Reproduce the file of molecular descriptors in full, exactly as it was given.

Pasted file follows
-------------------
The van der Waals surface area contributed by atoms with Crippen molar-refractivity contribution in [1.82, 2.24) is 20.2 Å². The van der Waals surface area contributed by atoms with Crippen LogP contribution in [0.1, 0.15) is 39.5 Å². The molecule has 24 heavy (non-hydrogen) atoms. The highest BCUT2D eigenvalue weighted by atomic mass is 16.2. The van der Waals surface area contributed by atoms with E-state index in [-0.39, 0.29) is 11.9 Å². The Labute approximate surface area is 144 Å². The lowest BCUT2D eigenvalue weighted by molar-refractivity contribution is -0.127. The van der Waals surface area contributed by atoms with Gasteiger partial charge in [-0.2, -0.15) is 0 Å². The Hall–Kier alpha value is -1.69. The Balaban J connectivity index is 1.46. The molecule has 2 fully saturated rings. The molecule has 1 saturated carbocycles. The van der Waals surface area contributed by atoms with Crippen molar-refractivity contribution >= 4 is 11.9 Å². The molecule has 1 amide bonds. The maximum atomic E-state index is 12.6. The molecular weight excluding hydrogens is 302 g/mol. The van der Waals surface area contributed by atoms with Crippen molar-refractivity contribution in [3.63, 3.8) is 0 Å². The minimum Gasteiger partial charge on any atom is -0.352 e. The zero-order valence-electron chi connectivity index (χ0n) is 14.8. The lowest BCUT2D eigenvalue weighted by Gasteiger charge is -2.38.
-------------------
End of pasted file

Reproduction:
The van der Waals surface area contributed by atoms with Crippen molar-refractivity contribution in [1.82, 2.24) is 20.2 Å². The van der Waals surface area contributed by atoms with Crippen LogP contribution in [0.1, 0.15) is 39.5 Å². The molecule has 24 heavy (non-hydrogen) atoms. The highest BCUT2D eigenvalue weighted by atomic mass is 16.2. The van der Waals surface area contributed by atoms with E-state index in [-0.39, 0.29) is 11.9 Å². The Labute approximate surface area is 144 Å². The lowest BCUT2D eigenvalue weighted by molar-refractivity contribution is -0.127. The van der Waals surface area contributed by atoms with Gasteiger partial charge in [-0.2, -0.15) is 0 Å². The Hall–Kier alpha value is -1.69. The Balaban J connectivity index is 1.46. The molecule has 2 fully saturated rings. The molecule has 1 saturated carbocycles. The van der Waals surface area contributed by atoms with Crippen molar-refractivity contribution >= 4 is 11.9 Å². The molecule has 1 amide bonds. The maximum atomic E-state index is 12.6. The molecular weight excluding hydrogens is 302 g/mol. The van der Waals surface area contributed by atoms with Crippen molar-refractivity contribution in [3.63, 3.8) is 0 Å². The minimum Gasteiger partial charge on any atom is -0.352 e. The zero-order valence-electron chi connectivity index (χ0n) is 14.8. The lowest BCUT2D eigenvalue weighted by Gasteiger charge is -2.38.